Do You Know You Have to Grieve the End of a Relationship?

With your partner being physically absent and the once promising affection gone, you’re left with a broken heart and feelings of incompleteness and despair.

A breakup is one of the hardest things to get over in life, and that’s because the pain can be so profound it’s unbearable. But did you know, grief is a critical stage to healing the pain and letting go of what once was in order to truly move on?

We had the honour to speak with Shadeen Francis, licensed sex and relationship therapist and graduate professor, about what it takes to cope with the end of a relationship and answer any questions you might have: Are hookups ok? How do I know I’m ready to date again?

Is It Important to Mourn a Relationship When It Comes to an End? 

Grief is our natural reaction to loss. When a relationship comes to an end, the process of grieving can help mark those endings.

In the context of a breakup, Shadeen said, “grieving helps us process our experiences, encourages us to treasure the positive memories, and gives us the opportunity to reflect on the lessons we may have learned or may need to work on.”

Without going through this stage, you may find yourself unwillingly tethered to the past, and that’s crucial to moving on. “We need to accept that whatever it once was is finished so that we can be emotionally available for whatever is next for us,” she explained.

She highlighted some signs that indicate you might not have mourned a past relationship:

  • Your new relationships feel unfulfilling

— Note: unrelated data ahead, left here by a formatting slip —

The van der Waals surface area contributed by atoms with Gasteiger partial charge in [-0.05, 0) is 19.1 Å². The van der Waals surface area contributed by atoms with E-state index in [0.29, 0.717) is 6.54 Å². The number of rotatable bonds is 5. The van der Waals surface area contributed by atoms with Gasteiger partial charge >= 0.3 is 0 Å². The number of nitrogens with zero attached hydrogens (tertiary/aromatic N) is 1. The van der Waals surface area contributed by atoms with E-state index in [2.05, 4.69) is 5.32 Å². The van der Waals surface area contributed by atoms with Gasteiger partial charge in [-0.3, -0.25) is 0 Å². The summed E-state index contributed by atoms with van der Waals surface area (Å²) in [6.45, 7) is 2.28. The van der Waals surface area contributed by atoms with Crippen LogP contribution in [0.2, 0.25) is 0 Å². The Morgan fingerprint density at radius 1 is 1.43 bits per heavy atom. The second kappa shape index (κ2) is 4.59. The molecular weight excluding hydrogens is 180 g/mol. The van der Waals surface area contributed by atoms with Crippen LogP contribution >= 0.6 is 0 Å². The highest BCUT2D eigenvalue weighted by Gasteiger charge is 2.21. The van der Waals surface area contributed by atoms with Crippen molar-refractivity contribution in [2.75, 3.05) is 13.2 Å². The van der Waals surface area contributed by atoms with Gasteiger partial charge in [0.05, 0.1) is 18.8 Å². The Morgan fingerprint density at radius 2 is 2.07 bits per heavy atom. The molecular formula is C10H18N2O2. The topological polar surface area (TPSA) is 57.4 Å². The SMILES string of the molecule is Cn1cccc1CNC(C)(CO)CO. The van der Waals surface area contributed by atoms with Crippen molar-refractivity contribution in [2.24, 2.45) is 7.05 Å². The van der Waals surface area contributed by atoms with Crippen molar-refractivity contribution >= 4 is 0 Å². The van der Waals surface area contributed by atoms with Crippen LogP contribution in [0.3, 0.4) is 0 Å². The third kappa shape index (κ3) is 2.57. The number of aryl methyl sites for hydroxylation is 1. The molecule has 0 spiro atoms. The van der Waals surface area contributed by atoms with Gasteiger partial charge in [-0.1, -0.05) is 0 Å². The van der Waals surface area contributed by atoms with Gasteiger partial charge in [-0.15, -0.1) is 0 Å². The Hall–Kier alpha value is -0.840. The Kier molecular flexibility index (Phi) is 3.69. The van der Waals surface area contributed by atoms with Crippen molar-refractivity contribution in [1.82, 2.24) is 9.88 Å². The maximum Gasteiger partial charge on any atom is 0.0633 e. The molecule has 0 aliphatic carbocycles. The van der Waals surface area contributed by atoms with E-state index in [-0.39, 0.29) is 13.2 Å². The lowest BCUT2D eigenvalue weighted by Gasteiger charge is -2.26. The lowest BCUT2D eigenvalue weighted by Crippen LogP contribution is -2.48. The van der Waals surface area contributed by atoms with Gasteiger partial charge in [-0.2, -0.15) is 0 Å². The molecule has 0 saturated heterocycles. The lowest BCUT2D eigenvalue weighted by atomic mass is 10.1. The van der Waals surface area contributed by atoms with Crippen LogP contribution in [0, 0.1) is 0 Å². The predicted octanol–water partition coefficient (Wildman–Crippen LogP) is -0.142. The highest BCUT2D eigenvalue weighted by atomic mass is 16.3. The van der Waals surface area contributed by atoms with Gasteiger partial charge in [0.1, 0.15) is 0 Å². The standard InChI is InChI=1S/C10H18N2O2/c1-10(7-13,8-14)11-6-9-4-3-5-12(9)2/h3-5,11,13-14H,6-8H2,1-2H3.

• You avoid being single or rush into new relationships quickly
  • You find yourself repeating old relationship patterns
  • You try to “win back” or chase after former partners who no longer want to be in the relationship
  • You avoid new relationships because you are afraid to get hurt

If You Are Going through a Break-up

Although the grieving process can look different for everybody with different levels of impact, Shadeen remarked there are common emotional experiences of grief, which can be manifested with other emotions as well. For example, anger, sorrow, restlessness, disappointment, and guilt.

At the end of the day, “the important thing to note is that grieving is an outfit we will all wear but not one-size-fits-all,” she said, “your grief is custom-fitted to you.”

That said, there are recommended steps we can take when going through a breakup:

Step 1. Be gentle with yourself

“The pain of a loss is hard enough without the added burden of critical self-talk or cruelty,” she said. The least and the most you can do is to be there emotionally for your own self.

One thing to keep in mind is it’s important you tell the difference between holding yourself accountable for your role in the relationship and punishing yourself for things you could have done differently.

So, as it’s always been said, be kind to yourself the way you would someone you love.

Step 2. Reach out for support

On one hand, ask yourself who can be there for you when you need support, encouragement, or company?

On the other hand, Shadeen noted, there are logistical or administrative support that you might need. For example, moving companies to help you if you need to leave a shared home; an accountant to help you with budgeting or financial planning if the breakup will lower your household income.